This study aims to determine the positive and negative predictive values of self-reported diabetes during the Women’s Health Initiative (WHI) clinical trials.
All WHI trial participants from four field centers who self-reported diabetes at baseline or during follow-up, as well as a random sample of women who did not self-report diabetes, were identified. Women were surveyed regarding diagnosis and treatment. Medical records were obtained and reviewed for documented treatment with antidiabetes medications or for physician diagnosis of diabetes supported by laboratory measurements of glucose.
We identified 1,275 eligible participants; 732 consented and provided survey data. Medical records were obtained for 715 women (prevalent diabetes, 207; incident diabetes, 325; no diabetes, 183). Records confirmed 91.8% (95% CI, 87.0-95.0) of self-reported prevalent diabetes cases and 82.2% (95% CI, 77.5-86.1) of incident diabetes cases. Among those who never self-reported diabetes, there was no medical record or laboratory evidence for diabetes in 94.5% (95% CI, 89.9-97.2). Women with higher body mass index were more likely to accurately self-report incident diabetes. In a subgroup of participants enrolled in fee-for-service Medicare, a claims algorithm correctly classified nearly all diabetes cases and noncases.
Among WHI clinical trial participants, there are high positive predictive values of self-reported prevalent diabetes (91.8%) and incident diabetes (82.2%) and a high negative predictive value (94.5%) when diabetes is not reported. For participants enrolled in fee-for-service Medicare, a claims algorithm has high positive and negative predictive values.
From the 1HealthPartners Institute for Education and Research, Minneapolis, MN; 2HealthPartners Health Improvement and Care Innovation, Minneapolis, MN; 3Epidemiology, University of Minnesota School of Public Health, Minneapolis, MN; 4Department of Medicine, University of Alabama at Birmingham, Birmingham, AL; 5Kaiser Permanente Center for Health Research Northwest, Portland, OR; 6Wake Forest School of Medicine, Winston-Salem, NC; 7Fred Hutchinson Cancer Research Center, Seattle, WA; and 8Department of Surgery, Masonic Cancer Center, University of Minnesota, Minneapolis, MN.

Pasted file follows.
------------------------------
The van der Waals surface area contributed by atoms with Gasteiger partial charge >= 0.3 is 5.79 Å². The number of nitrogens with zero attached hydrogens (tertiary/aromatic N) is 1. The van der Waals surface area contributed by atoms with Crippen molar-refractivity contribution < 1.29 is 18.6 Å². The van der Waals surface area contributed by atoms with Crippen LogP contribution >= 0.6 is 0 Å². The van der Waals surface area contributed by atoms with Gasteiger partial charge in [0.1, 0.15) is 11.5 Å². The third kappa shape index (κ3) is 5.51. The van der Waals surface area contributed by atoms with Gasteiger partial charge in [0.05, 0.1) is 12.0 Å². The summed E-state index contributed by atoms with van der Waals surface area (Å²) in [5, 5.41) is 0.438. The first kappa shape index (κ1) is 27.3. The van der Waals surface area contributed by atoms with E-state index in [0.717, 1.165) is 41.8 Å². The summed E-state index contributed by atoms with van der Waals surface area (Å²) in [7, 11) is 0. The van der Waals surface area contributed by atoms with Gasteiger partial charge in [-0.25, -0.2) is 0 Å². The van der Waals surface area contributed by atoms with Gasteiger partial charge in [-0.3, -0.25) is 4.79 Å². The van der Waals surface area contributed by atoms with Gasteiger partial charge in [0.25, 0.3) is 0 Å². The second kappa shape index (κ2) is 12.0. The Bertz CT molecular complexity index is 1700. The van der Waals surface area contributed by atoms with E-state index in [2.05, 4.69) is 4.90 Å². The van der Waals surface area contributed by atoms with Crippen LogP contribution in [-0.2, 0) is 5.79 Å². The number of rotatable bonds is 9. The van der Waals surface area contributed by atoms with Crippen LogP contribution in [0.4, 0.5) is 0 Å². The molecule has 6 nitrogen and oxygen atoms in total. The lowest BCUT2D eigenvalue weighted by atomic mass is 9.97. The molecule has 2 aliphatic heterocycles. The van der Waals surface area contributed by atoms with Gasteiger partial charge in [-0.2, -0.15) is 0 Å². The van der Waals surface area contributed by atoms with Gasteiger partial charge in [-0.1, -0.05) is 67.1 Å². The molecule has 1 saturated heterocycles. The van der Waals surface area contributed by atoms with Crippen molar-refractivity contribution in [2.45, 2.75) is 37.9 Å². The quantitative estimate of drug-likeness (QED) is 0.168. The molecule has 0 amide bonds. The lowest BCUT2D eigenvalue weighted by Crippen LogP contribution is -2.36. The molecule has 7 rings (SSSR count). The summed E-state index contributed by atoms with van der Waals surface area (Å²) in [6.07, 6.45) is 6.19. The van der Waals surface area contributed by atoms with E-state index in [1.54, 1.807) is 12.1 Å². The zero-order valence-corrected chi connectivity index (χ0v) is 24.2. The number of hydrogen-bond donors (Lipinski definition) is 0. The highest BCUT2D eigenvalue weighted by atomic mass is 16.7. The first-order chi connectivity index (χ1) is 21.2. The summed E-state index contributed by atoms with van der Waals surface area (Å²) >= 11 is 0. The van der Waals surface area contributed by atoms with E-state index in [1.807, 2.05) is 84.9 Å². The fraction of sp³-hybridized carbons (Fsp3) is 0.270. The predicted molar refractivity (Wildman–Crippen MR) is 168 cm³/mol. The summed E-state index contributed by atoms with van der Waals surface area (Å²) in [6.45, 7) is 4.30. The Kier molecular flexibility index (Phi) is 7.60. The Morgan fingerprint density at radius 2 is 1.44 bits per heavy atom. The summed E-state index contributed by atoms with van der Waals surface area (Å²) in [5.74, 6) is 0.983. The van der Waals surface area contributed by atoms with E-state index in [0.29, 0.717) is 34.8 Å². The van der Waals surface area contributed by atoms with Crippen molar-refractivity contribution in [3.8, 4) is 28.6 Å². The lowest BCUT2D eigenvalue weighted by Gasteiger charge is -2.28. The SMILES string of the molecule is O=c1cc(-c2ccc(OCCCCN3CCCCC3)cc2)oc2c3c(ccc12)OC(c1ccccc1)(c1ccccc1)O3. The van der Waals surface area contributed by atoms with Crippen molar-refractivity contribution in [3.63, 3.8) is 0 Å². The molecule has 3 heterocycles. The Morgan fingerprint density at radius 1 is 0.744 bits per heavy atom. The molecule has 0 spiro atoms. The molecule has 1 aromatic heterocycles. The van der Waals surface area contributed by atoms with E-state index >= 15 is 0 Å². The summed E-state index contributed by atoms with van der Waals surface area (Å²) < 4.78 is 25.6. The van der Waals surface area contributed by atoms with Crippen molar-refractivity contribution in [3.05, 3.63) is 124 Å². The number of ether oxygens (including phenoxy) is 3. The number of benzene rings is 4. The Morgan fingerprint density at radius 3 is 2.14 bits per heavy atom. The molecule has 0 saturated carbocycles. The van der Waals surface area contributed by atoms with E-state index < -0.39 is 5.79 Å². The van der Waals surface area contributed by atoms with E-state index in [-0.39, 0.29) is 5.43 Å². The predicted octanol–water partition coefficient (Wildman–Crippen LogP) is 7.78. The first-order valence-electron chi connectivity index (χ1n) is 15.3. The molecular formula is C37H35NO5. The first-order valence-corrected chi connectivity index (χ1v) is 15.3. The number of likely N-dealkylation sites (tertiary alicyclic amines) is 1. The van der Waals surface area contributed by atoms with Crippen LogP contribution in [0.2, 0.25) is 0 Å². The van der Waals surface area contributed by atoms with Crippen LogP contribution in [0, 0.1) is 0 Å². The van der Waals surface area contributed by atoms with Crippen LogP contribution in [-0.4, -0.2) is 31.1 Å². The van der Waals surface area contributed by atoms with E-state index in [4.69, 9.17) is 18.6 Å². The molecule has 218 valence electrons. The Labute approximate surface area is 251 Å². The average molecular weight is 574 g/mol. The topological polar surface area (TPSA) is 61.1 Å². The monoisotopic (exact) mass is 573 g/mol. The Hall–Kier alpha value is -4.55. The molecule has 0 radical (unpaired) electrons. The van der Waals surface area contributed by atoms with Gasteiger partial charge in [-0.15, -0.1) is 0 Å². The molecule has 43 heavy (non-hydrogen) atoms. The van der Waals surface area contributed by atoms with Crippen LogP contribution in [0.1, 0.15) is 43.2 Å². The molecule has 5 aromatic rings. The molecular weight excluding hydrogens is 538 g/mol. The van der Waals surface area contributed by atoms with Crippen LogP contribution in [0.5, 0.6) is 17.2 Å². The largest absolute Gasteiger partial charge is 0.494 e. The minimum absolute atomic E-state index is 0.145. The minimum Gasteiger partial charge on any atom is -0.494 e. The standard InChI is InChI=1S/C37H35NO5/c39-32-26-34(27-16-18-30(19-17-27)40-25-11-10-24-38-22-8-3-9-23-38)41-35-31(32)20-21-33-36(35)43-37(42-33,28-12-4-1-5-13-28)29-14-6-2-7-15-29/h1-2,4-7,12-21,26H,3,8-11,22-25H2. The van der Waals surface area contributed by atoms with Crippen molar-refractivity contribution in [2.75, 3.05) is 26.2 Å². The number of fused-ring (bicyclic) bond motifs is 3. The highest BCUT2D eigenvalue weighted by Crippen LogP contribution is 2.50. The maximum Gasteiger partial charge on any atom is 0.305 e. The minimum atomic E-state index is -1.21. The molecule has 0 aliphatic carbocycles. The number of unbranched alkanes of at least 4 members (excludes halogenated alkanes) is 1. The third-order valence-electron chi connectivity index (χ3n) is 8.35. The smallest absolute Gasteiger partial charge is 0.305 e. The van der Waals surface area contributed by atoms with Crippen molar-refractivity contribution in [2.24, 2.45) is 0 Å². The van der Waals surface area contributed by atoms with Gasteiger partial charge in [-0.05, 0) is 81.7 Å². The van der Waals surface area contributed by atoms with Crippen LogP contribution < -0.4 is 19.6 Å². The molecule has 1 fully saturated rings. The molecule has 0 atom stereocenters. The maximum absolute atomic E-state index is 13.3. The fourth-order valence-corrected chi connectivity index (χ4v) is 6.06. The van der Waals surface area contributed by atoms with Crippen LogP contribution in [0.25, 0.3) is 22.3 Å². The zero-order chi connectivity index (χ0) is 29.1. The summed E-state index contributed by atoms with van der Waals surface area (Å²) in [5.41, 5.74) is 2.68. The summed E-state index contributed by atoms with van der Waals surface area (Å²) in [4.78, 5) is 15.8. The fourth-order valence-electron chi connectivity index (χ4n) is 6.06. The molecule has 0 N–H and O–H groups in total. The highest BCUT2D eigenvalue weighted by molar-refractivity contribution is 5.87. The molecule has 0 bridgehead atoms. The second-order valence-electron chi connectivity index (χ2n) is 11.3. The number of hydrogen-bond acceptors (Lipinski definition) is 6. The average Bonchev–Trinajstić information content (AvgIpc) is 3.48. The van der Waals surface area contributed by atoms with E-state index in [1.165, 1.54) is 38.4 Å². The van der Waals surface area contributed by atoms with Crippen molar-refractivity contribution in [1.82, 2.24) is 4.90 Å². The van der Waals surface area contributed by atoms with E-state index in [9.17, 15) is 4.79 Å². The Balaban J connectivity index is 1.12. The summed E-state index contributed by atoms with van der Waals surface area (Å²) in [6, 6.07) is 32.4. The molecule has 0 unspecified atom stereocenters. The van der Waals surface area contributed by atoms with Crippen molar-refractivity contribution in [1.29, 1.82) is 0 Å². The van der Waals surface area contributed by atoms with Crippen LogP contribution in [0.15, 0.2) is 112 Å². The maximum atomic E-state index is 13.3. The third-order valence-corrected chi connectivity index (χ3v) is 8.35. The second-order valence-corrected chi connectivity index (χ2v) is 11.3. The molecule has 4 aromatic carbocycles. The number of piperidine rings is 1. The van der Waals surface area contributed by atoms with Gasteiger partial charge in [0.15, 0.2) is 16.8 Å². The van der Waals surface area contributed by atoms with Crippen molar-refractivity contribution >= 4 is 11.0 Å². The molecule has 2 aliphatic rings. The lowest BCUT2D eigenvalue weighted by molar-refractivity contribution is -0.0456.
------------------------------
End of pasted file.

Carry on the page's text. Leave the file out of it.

Received August 28, 2013; revised and accepted November 12, 2013.
Funding/support: The Women’s Health Initiative program was funded by the National Heart, Lung, and Blood Institute, National Institutes of Health, US Department of Health and Human Services, through contracts N01WH22110, 24152, 32100-2, 32105-6, 32108-9, 32111-13, 32115, 32118-32119, 32122, 42107-26, 42129-32, and 44221. This analysis was funded by the National Institute of Diabetes and Digestive and Kidney Diseases (grant R21 DK074646 to K.L.M., principal investigator).
Financial disclosure/conflicts of interest: C.E.L. was the principal investigator of a study at the University of Alabama at Birmingham. The University of Alabama at Birmingham received research funding from Novo Nordisk but did not receive any money directly. All other authors declare no conflicts of interest.
Address correspondence to: Jody M. Jackson, RN, BSN, HealthPartners Institute for Education and Research, PO Box 1524, MS 21111R, Minneapolis, MN 55440-1524. E-mail: firstname.lastname@example.org